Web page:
Kiln Wash Simplified

Protect your kiln shelves with kiln wash!

kiln wash

Most potters don’t give much thought to kiln wash and just use the recipe they used when they first learned about firing kilns or grab whatever happens to be in the kiln wash bucket. Consideration of kiln wash might help potters avoid some of the common kiln wash headaches – like scraping cracked kiln wash off shelves or lamenting an otherwise perfect piece that was ruined by a flake of kiln wash. This week’s Tip of the Week comes to us from ceramic artist Sylvia Nagy of Brooklyn, New York. If you are tired of scraping and cleaning kiln shelves between firings, you’ll love this simple tip. — Jennifer Poellot Harnetty, editor.

Worried about your kiln wash flaking?

Kiln wash is usually a mixture of alumina hydrate and kaolin. If kiln shelves with this typical mixture of kiln wash are not scraped and cleaned in between firings and the kiln shelves are flipped between firings to prevent warping, pieces of kiln wash can flake off, drop onto glazed ware and ruin the surface. Kiln wash should be used in both electric kilns and gas kilns.

A Guide to Ceramic Kilns

Find helpful tips for choosing the right kiln firing method when you download this freebieA Guide to Ceramic Kilns.


I have found that using alumina hydrate mixed only with water eliminates the problem of flaking kiln wash and works just as well. I just brush the mixture on my kiln shelves and, after firing, it becomes powder again. Cleaning the shelves is as easy as brushing the powder from the shelf. You can even save the powder, remix it with water and use it again next firing. An added bonus is that the powder enables the ceramic pieces to move a bit during the firing, which cuts down on warping that my occur during shrinkage.

Do you have any kiln wash tips or recipes that you’ve found success with? Share them in the comments!

**First published in 2008.
  • Geoff K.

    Alumina hydrate as a bat wash in a gas kiln is likely to cause you problems. In a gas kiln, when the wash has dried, it is likely to be moved by the flames and thus onto your ceramics turning them into sand paper! If used in an electric kiln – no problems. As a wash under/on the foot of a pot in a gas kiln I can see it should work but care as always is essential.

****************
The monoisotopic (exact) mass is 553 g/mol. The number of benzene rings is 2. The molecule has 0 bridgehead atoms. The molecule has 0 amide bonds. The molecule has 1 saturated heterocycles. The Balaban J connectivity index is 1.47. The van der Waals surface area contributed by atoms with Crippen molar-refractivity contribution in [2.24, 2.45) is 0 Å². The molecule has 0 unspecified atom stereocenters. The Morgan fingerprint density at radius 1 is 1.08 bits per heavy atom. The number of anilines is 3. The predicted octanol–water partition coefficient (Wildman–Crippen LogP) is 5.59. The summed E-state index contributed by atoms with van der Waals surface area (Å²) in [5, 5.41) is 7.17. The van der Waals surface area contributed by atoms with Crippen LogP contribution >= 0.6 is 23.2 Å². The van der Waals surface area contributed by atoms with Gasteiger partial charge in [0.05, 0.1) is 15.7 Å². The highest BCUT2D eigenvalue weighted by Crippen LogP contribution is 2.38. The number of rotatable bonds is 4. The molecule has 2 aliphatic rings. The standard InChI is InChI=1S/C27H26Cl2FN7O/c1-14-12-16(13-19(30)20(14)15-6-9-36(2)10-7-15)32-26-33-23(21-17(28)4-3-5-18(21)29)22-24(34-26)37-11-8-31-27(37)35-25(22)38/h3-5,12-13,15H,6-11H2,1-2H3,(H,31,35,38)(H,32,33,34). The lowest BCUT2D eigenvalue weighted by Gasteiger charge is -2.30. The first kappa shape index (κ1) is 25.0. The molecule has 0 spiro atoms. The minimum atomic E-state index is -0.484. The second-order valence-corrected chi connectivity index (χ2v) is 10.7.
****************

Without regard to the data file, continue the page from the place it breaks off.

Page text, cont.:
• Sue Y.

    For my current kilns (firing electric). I have older traditionally kiln washed shelves that I use in the base of the kiln with a thin layer of medium grog spread over the surface. They stay in there all the time and only come out for kiln maintenance. If I’m firing test tiles/pieces or pots that I think might run they go on bottom shelf. The rest of the shelves are not washed and only use layers of grog for larger pieces or brush the alumina hydrate and water thin paste on the foot of porcelain pieces or other clays of that nature. The alumina hydrate sponges off the feet after firing and the grog gets brushed off back into a flat tray box and reused. I always do a final dust off with an old T shirt rag so the shelves are flippable. When loading the kilns I do a sight line along the shelves straight edge and flip the shelf accordingly. Shelf sets are 10 and 12 years old and all nice and flat. Occasionally have had a glaze drip on the unwashed shelves and delicate use of an angle grinder eliminates the drip with minimal effect.

  • Janet C.

    What????!!!!! This is AMAZING information. I cannot wait to try this. Why have I never heard this before? Thank you!

  • Adrian C.

    Just took over an electric kiln (7cu ft)together with a bunch of stuff…glazes, clay, tools etc. I found a 5 kg bag of ‘Alumina Hydrate’. Been reading responses by members. Please advice…can I treat it as ‘kiln wash’? Would it be useful to coat mandrils for glass bead making? Thanks.

  • Roger S.

    One health concern is dealing with the dry alumina after firings. Use an appropriate respirator if brushing it off the fired kiln shelves. Probably not good to inhale it. Maybe wash it off instead?

  • Subscriber T.

    I use a 50/50 mixture of alumina and EPK with water until is balls up. Attach to the pot with white Elmers glue. Here is also an article from CAD. There are numerous recipes found on google under kiln wadding.

  • I’ve tried this and can’t say that I would recommend it. The feet of my pots stuck to the shelves and big chunks of clay were pulled off the pots. They’re ruined!-

  • Verna L.

    OK, after trying one this coat, I don’t know if I can get another one over it. What do you think?

  • Verna L.

    I have heard this before and was searching the internet to see if anyone else agreed. Being a self taught potter I did not know NOT to kiln wash BOTH sides of the shelves. Also I was not told the correct consistency, consequently ended up with way to thick and too many coats and it turned to concrete but will still flake off no matter how many times I scrape them.

    So my point is this is wonderful news and I am going to give it a go. I was told two thin coats drying in between and no thicker than a business card.

    Thanks Sylvia and I shall report on my results.


  • Arlene C.

    Hello, I have held onto this tip and have tried the alumina hydrate mixed with water. I’m not getting an even coating and the product seems to dry out (return to powder) almost as I’m applying it. The mixture is quite watery. Any suggestions?

  • I used 95%of Alumina and 5% of Kaolin mixed with water and apply on kiln car shelf. It is lasting for more firing.

  • Marge H.

    How much water do you add to what amount of prepared kiln wash?? I have not used this before, but am now beginning to fire at higher temperatures. Thank you for any help.


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